Should employers pay out unused personal time off at the end of the year… or not?
In many organizations, personal time off, or PTO, has evolved from separate silos of vacation time, personal time, and sick time to one chunk of hours or days that employees have available to use in a year. Some companies have a “use it or lose it” policy, while others let employees roll over some (or all) of their unused time to the next year. But what about getting paid out at the end of the year for remaining PTO? Is that a good idea?
We talked with two MRA experts to cover the whole story.
Heidi Wolverton, HR Business Advisor
It’s a No-Go for Paid Out PTO
- PTO is a wellness benefit and employers need to encourage people to use it throughout the year. Getting away from work is good for the body and mind, and when used, employees return to work rested and recharged, able to perform at their highest capacity.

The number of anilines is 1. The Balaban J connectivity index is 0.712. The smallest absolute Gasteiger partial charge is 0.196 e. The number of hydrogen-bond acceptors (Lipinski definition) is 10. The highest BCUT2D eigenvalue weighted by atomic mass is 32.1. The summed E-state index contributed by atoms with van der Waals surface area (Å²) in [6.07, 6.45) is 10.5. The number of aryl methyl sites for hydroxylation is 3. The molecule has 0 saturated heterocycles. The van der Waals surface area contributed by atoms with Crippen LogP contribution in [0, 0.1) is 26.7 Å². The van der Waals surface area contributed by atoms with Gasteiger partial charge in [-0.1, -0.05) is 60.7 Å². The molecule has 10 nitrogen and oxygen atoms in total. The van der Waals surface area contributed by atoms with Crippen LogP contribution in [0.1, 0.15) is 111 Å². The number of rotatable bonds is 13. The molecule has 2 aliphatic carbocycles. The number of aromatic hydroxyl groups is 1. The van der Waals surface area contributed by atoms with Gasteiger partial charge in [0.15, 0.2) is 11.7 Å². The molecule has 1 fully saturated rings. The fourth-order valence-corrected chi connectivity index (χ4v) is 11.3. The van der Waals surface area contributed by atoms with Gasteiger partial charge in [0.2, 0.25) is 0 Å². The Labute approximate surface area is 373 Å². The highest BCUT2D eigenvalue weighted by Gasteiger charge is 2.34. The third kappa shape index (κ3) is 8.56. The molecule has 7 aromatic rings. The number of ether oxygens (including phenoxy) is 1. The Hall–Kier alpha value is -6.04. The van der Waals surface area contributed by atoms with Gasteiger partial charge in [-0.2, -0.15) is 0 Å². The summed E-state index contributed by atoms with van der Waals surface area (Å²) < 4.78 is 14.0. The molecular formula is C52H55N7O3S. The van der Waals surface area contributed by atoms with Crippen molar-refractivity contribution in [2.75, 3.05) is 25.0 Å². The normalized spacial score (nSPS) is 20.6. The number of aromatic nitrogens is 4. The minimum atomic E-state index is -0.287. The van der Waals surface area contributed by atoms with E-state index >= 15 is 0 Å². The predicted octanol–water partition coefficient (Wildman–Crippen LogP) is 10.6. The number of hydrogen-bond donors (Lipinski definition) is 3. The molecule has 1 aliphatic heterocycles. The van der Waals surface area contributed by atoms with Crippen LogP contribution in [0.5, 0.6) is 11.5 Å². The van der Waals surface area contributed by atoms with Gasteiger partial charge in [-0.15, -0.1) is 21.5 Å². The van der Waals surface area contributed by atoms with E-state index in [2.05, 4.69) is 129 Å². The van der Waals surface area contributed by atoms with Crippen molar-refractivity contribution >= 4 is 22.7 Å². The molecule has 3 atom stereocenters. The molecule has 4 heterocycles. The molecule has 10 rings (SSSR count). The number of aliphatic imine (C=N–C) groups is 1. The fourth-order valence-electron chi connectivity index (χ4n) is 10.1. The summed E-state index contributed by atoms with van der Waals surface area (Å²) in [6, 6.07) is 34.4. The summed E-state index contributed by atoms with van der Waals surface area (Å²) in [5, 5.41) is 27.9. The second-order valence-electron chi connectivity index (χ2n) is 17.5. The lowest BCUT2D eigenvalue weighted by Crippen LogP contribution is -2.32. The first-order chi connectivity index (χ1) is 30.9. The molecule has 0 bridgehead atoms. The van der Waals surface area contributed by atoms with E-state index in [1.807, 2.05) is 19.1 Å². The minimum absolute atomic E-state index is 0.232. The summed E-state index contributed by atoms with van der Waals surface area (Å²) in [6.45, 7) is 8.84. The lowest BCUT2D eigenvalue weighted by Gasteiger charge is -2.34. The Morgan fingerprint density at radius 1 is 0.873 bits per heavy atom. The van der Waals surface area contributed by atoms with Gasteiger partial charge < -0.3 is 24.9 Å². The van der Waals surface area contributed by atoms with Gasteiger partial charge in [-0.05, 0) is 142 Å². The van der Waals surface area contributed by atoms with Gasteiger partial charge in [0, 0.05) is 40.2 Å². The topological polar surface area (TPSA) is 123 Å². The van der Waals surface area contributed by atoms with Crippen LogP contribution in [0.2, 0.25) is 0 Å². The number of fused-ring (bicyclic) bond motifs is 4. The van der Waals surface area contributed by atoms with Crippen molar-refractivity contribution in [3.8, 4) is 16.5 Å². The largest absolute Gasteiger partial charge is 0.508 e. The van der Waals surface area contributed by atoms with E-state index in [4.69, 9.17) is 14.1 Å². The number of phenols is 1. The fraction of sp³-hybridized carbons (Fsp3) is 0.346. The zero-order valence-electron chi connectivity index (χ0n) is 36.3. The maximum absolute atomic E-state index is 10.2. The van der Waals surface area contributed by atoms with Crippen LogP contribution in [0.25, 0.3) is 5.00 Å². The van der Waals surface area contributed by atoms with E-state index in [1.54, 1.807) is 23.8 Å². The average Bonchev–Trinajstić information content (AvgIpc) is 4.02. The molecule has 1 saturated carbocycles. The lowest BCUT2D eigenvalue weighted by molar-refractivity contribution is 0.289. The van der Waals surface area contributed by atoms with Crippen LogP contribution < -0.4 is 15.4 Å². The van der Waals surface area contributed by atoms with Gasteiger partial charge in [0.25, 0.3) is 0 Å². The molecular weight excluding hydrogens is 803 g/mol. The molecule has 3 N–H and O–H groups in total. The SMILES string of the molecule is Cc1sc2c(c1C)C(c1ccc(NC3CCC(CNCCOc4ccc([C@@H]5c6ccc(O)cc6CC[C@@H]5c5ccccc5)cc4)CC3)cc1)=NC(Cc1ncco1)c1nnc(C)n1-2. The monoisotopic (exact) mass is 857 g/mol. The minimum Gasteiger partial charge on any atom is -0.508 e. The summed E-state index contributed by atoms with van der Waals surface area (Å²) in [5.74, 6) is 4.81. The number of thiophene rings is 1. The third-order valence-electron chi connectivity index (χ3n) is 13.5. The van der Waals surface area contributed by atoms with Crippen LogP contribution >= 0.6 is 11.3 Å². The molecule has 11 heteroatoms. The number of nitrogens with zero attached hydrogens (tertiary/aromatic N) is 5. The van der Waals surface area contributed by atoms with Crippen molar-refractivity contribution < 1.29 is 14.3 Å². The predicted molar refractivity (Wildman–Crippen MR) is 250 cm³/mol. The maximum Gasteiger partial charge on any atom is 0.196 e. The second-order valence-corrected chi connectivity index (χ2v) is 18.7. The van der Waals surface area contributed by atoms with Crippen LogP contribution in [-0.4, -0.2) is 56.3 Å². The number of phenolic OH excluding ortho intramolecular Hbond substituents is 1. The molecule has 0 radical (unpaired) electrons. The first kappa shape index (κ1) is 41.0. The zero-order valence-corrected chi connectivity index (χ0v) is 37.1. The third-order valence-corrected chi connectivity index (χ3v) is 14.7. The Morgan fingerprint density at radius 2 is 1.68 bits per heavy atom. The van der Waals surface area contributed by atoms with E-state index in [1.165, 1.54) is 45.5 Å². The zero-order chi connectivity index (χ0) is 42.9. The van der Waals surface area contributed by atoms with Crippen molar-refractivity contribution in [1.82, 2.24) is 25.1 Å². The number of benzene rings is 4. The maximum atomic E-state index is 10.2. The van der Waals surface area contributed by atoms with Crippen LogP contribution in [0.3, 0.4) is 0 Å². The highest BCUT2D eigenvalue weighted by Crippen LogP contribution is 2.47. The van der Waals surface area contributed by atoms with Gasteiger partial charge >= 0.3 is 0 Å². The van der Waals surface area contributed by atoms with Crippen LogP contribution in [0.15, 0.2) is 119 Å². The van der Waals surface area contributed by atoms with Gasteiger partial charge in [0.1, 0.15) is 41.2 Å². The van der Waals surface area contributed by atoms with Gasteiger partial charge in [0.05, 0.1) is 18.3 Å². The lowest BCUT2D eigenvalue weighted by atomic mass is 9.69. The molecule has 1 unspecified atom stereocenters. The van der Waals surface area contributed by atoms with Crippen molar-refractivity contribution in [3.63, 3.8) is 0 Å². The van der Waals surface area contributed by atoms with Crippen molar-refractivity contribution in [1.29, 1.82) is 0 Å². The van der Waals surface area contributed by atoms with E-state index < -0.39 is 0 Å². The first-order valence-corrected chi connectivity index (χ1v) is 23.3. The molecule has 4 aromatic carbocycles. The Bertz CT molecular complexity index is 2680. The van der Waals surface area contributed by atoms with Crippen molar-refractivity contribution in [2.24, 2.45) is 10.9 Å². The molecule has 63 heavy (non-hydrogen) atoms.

- It shouldn’t be considered compensation, but rather a benefit to use. It’s not a savings account. A big check at the end of the year can be enticing but that’s not the purpose of PTO.
- It’s an uncommon practice. According to MRA’s recent policy and benefits survey, only 21 percent of employers are paying out unused time at the end of the year — proof that it’s not the standard.
Maureen Siwula, SPHR, HR Business Advisor
It Pays to Pay It Out
- Vacation time on the books is reduced. Paying out PTO annually will lessen the burden when long-term employees leave the company who have accrued a ton of time off over the years.
- Not everyone has the discipline to save money, and this can be a way for employers to offer that option. Employees can receive their PTO pay how it works best for them. For some, cash is more valuable than paid time off.
- It’s part of the total compensation program. Paid time off is part of how much your employer spends on you. It can be seen as another level of flexibility and an attractive workplace benefit.